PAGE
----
Near the center of the Milky Way, in a huge interstellar dust cloud, astronomers discovered an organic molecule that had never appeared in outer space. Named propargylamine , it could be a key ingredient in the formation of amino acids, one of the most important things in the history of life.
' The strangeness of this chemical lies in their carbon-nitro double bonds, making them highly reactive ,' said Luca Bizzocchi, an astrophysicist at the Max Planck Institute for Alien Physics, for good.
' With this double bond, it becomes an important element in the chemical chain that leads to the formation of the simplest, most abundant molecules of the universe containing carbon and nitro - such as formaldehyde (H 2 CO) or ammonia (NH 3 ) - to complex things like amino acids, the building blocks of ground biology '.
Illustration of the Milky Way.
The scientists found this organic molecule in a system of molecular gas clouds, called the Central Molecular Zone (symbol G 0.693-0.027) , a space that is still attract the eye of industry experts. It contains many complex organic molecules in the Universe such as ethyl formate, iso-propyl cyanide and propylene oxide.
The above substances are prebiotics , which play an important role in creating 'building blocks of life' such as amino acids, RNA and DNA. As Bizzocchi said, propargylamines may play an important role in shaping the aforementioned elements of life; Specifically, the carbon-nitro double bonds play a large role in a chemical reaction called Strecker synthesis - the method of creating amino acids in the laboratory environment.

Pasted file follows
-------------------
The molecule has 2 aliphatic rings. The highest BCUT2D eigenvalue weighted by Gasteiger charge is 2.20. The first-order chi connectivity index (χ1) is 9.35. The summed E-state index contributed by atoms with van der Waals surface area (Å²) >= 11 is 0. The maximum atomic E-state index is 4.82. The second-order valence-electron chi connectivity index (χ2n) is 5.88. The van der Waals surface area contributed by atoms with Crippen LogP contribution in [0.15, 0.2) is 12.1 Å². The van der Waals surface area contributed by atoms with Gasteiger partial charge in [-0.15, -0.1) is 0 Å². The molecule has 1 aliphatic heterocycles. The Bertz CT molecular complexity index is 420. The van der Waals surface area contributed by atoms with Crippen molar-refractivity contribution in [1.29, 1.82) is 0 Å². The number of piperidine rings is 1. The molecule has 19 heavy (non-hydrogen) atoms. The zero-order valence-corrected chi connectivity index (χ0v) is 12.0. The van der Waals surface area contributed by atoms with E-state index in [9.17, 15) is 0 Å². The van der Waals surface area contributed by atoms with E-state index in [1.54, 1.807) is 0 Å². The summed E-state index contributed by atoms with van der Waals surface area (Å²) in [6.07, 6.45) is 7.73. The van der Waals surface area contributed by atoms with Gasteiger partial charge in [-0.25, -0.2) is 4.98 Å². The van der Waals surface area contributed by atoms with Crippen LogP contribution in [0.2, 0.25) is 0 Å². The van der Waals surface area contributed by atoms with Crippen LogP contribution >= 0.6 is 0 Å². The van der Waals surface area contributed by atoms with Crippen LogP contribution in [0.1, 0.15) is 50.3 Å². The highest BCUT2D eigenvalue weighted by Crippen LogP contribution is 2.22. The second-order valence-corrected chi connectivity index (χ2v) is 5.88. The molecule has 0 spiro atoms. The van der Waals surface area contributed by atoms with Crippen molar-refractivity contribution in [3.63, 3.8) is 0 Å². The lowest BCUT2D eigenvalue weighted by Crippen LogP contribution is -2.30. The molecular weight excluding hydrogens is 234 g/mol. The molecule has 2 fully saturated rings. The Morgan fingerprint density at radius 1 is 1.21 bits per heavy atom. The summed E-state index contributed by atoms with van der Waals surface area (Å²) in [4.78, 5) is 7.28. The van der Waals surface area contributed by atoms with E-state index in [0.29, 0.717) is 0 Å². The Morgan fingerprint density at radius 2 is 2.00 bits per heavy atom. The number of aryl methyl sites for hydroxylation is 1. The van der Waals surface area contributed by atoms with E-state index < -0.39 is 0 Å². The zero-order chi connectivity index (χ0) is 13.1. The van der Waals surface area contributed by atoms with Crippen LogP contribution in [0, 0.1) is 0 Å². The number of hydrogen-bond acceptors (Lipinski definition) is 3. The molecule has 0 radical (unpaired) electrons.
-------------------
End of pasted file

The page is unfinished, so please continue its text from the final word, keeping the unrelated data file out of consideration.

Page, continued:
In addition, propargylamine also has a structure similar to some organic molecules that have been confirmed to exist in extraterrestrial space. So Bizzocchi and his team decided to find it. First, they need to understand propargylamine in the lab environment first.
Propargylamine in the G molecule group 0.693-0.027.
When light penetrates a molecular cloud, the molecules in it absorb and re-emit electronic radiation at a certain wavelength, each producing different wavelengths. We can think of this as the 'fingerprints' of organic molecules, and in order to 'solve the case', scientists have to know what the pattern is like.
' When molecules rotate in space, they emit light photons at specific frequencies. By combining this information with data from radio telescopes, we know if the molecule exists in the dust cloud , '' explained researcher Bizzocchi.
Obtaining a fingerprint from the lab, and then comparing it to the observed telescope result, they made an interesting discovery in the Central Molecular Area.
' [Organic molecules] are among the data for G 0.693-0.027, only we cannot identify them when the spectrum is unknown - the signaling framework - emanating from them. As soon as we got the missing information, it was because of the lab measurements we realized that propargylamine was waiting for someone to find it, '' said researcher Víctor M. Rivilla from the Institute of Physics. Italian National Astronomy said.
Who knows in the vast universe out there, what else doesn't have a 'fingerprint' waiting for humans to discover?